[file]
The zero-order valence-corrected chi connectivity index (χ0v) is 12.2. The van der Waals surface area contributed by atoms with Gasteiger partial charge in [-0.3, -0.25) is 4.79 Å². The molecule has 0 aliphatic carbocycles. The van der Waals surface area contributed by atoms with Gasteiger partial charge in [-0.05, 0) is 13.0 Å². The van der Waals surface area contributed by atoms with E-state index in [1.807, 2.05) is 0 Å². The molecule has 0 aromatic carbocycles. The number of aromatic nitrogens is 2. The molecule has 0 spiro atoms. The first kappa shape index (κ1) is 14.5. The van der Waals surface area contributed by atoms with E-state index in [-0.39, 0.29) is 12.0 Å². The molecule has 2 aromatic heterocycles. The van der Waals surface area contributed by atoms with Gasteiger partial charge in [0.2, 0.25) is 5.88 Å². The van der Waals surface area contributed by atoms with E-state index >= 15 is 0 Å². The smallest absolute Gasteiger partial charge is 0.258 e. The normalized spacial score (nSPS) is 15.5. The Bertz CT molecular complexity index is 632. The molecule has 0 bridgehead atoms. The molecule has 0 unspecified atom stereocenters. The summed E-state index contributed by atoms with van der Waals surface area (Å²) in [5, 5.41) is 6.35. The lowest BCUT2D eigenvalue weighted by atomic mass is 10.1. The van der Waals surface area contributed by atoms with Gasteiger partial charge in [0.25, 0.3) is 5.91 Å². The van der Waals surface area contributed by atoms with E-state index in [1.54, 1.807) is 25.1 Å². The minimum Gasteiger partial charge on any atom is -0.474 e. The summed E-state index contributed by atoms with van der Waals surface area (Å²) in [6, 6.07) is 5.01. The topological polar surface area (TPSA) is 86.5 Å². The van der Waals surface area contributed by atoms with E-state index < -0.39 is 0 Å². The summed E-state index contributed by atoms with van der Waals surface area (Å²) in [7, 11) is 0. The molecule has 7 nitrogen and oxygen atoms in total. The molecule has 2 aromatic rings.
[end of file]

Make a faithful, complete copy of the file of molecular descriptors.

The zero-order valence-corrected chi connectivity index (χ0v) is 12.2. The van der Waals surface area contributed by atoms with Gasteiger partial charge in [-0.3, -0.25) is 4.79 Å². The molecule has 0 aliphatic carbocycles. The van der Waals surface area contributed by atoms with Gasteiger partial charge in [-0.05, 0) is 13.0 Å². The van der Waals surface area contributed by atoms with E-state index in [1.807, 2.05) is 0 Å². The molecule has 0 aromatic carbocycles. The number of aromatic nitrogens is 2. The molecule has 0 spiro atoms. The first kappa shape index (κ1) is 14.5. The van der Waals surface area contributed by atoms with E-state index in [-0.39, 0.29) is 12.0 Å². The molecule has 2 aromatic heterocycles. The van der Waals surface area contributed by atoms with Gasteiger partial charge in [0.2, 0.25) is 5.88 Å². The van der Waals surface area contributed by atoms with E-state index >= 15 is 0 Å². The smallest absolute Gasteiger partial charge is 0.258 e. The normalized spacial score (nSPS) is 15.5. The Bertz CT molecular complexity index is 632. The molecule has 0 bridgehead atoms. The molecule has 0 unspecified atom stereocenters. The summed E-state index contributed by atoms with van der Waals surface area (Å²) in [5, 5.41) is 6.35. The lowest BCUT2D eigenvalue weighted by atomic mass is 10.1. The van der Waals surface area contributed by atoms with Gasteiger partial charge in [0.25, 0.3) is 5.91 Å². The van der Waals surface area contributed by atoms with E-state index in [1.54, 1.807) is 25.1 Å². The minimum Gasteiger partial charge on any atom is -0.474 e. The summed E-state index contributed by atoms with van der Waals surface area (Å²) in [6, 6.07) is 5.01. The topological polar surface area (TPSA) is 86.5 Å². The van der Waals surface area contributed by atoms with E-state index < -0.39 is 0 Å². The summed E-state index contributed by atoms with van der Waals surface area (Å²) in [7, 11) is 0. The molecule has 7 nitrogen and oxygen atoms in total. The molecule has 2 aromatic rings.